Developmental Delay


If you are concerned about your infant’s or toddler’s development, you may contact your state’s program and refer your child for a multidisciplinary evaluation.  A full multidisciplinary evaluation assesses a child's physical health, vision, hearing, cognitive development, adaptive functioning (basic skills like feeding, toileting, dressing, social interactions and communication at home, play), motor, sensory processing, communication skills, and social / emotional development.  Referring your child, and having him / her evaluated, is free of charge to the family.            

Developmental delay occurs when a child has not reached developmental milestones by the expected time period.  The term “developmental milestones” refers to the skill development process in which children go through during child development. If a child is not learning a skill that other children are learning at the same age, this may be a "warning sign" that the child is at risk for developmental delay.  Risk factors for developmental problems could be genetic and environmental. As risk factors increase, a child could be at greater risk for developmental delay.

For IDEA purposes, it may be helpful to know that your local school district may use the term Developmental Delay (DD) in working with children. If your local school district decides to use the term, it must use the same definition and age range as the state does. Your local school district may not use the term at all if your state has chosen not to use the term.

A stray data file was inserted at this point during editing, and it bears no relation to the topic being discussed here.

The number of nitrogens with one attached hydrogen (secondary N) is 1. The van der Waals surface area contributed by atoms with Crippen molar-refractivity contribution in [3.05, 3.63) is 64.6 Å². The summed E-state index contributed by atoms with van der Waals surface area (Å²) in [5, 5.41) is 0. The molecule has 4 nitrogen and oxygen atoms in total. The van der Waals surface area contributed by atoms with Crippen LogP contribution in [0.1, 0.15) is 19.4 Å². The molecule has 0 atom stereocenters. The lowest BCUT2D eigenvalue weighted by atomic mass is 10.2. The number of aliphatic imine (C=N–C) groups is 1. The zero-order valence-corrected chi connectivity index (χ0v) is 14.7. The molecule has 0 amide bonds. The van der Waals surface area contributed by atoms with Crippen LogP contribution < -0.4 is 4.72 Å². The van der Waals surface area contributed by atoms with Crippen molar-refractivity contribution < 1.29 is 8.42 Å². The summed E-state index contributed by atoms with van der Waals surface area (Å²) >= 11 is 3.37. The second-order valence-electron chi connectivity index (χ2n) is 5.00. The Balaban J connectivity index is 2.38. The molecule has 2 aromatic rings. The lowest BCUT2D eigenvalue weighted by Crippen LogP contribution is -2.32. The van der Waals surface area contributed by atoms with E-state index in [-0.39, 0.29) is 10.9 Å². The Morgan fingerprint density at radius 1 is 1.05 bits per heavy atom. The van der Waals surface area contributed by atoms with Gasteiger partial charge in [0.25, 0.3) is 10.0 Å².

Developmental delays can occur in all five areas of development or may just occur in one or more of those areas. The five areas of development are: Physical development, cognitive development, communication development, social and emotional development, and adaptive skills. Growth in one area of development can affect growth in the other areas.  This means that if there is a difficulty in one area (such as physical development), it may impact other areas (such as speech and language).

Physical Development  
  • Difficulties with gross motor skills - using the large muscle groups that assist in walking, running, standing, sitting, changing positions and maintaining balance
  • Difficulties with fine motor skills - ability to grasp, pinch, eat and dress
  • Has stiff arms and/or legs
  • Has a floppy or limp body posture compared to other children of the same age
  • Uses one side of body more than the other
  • Seems to be clumsy compared with other children of the same age
  • Has poor muscle tone
  • Coordination and balance is below “normal”
  • Seems to have difficulty tracking objects or people with eyes
  • Rubs eyes frequently
  • Turns, tilts or holds head in a strained or unusual position when trying to look at an object
  • Seems to have difficulty finding or picking up small objects dropped on the floor (after the age of 12 months)
  • Has difficulty focusing or making eye contact
  • Closes one eye when trying to look at distant objects
  • Eyes appear to be crossed or turned
  • Brings objects too close to eyes to see
  • One or both eyes appear abnormal in size or coloring